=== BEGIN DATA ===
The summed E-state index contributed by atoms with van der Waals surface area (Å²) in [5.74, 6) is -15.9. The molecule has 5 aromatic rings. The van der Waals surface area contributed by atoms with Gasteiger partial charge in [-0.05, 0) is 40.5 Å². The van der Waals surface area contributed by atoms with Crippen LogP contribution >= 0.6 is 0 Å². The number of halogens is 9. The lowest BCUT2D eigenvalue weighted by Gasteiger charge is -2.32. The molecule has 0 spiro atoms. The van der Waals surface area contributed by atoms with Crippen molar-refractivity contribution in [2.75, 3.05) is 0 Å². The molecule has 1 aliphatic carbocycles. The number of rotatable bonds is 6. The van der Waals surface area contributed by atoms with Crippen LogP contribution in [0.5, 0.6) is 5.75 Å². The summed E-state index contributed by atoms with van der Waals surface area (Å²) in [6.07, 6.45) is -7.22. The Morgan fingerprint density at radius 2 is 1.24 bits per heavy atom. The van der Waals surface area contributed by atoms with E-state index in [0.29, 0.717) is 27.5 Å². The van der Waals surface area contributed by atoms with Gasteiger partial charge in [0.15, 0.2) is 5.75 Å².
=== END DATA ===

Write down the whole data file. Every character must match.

The summed E-state index contributed by atoms with van der Waals surface area (Å²) in [5.74, 6) is -15.9. The molecule has 5 aromatic rings. The van der Waals surface area contributed by atoms with Gasteiger partial charge in [-0.05, 0) is 40.5 Å². The van der Waals surface area contributed by atoms with Crippen LogP contribution >= 0.6 is 0 Å². The number of halogens is 9. The lowest BCUT2D eigenvalue weighted by Gasteiger charge is -2.32. The molecule has 0 spiro atoms. The van der Waals surface area contributed by atoms with Crippen molar-refractivity contribution in [2.75, 3.05) is 0 Å². The molecule has 1 aliphatic carbocycles. The number of rotatable bonds is 6. The van der Waals surface area contributed by atoms with Crippen LogP contribution in [0.5, 0.6) is 5.75 Å². The summed E-state index contributed by atoms with van der Waals surface area (Å²) in [6.07, 6.45) is -7.22. The Morgan fingerprint density at radius 2 is 1.24 bits per heavy atom. The van der Waals surface area contributed by atoms with E-state index in [0.29, 0.717) is 27.5 Å². The van der Waals surface area contributed by atoms with Gasteiger partial charge in [0.15, 0.2) is 5.75 Å².